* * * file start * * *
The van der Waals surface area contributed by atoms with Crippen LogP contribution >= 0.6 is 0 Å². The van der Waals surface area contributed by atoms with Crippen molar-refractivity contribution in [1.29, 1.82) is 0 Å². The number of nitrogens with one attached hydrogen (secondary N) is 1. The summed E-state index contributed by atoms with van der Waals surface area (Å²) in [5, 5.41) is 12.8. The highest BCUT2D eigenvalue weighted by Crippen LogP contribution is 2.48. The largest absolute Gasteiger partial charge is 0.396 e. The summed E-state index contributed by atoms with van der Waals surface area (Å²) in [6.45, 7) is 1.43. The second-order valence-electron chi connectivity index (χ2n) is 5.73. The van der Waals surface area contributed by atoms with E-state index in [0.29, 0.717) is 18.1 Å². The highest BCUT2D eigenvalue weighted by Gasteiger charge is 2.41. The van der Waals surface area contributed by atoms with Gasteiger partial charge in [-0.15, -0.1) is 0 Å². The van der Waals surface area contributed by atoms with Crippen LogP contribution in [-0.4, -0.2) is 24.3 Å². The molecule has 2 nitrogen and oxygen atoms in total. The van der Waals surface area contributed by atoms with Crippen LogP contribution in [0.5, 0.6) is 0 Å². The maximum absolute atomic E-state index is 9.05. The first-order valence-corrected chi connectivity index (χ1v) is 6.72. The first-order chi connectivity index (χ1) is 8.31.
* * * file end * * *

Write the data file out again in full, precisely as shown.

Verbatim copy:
The van der Waals surface area contributed by atoms with Crippen LogP contribution >= 0.6 is 0 Å². The van der Waals surface area contributed by atoms with Crippen molar-refractivity contribution in [1.29, 1.82) is 0 Å². The number of nitrogens with one attached hydrogen (secondary N) is 1. The summed E-state index contributed by atoms with van der Waals surface area (Å²) in [5, 5.41) is 12.8. The highest BCUT2D eigenvalue weighted by Crippen LogP contribution is 2.48. The largest absolute Gasteiger partial charge is 0.396 e. The summed E-state index contributed by atoms with van der Waals surface area (Å²) in [6.45, 7) is 1.43. The second-order valence-electron chi connectivity index (χ2n) is 5.73. The van der Waals surface area contributed by atoms with E-state index in [0.29, 0.717) is 18.1 Å². The highest BCUT2D eigenvalue weighted by Gasteiger charge is 2.41. The van der Waals surface area contributed by atoms with Gasteiger partial charge in [-0.15, -0.1) is 0 Å². The van der Waals surface area contributed by atoms with Crippen LogP contribution in [-0.4, -0.2) is 24.3 Å². The molecule has 2 nitrogen and oxygen atoms in total. The van der Waals surface area contributed by atoms with Crippen LogP contribution in [0.5, 0.6) is 0 Å². The maximum absolute atomic E-state index is 9.05. The first-order valence-corrected chi connectivity index (χ1v) is 6.72. The first-order chi connectivity index (χ1) is 8.31.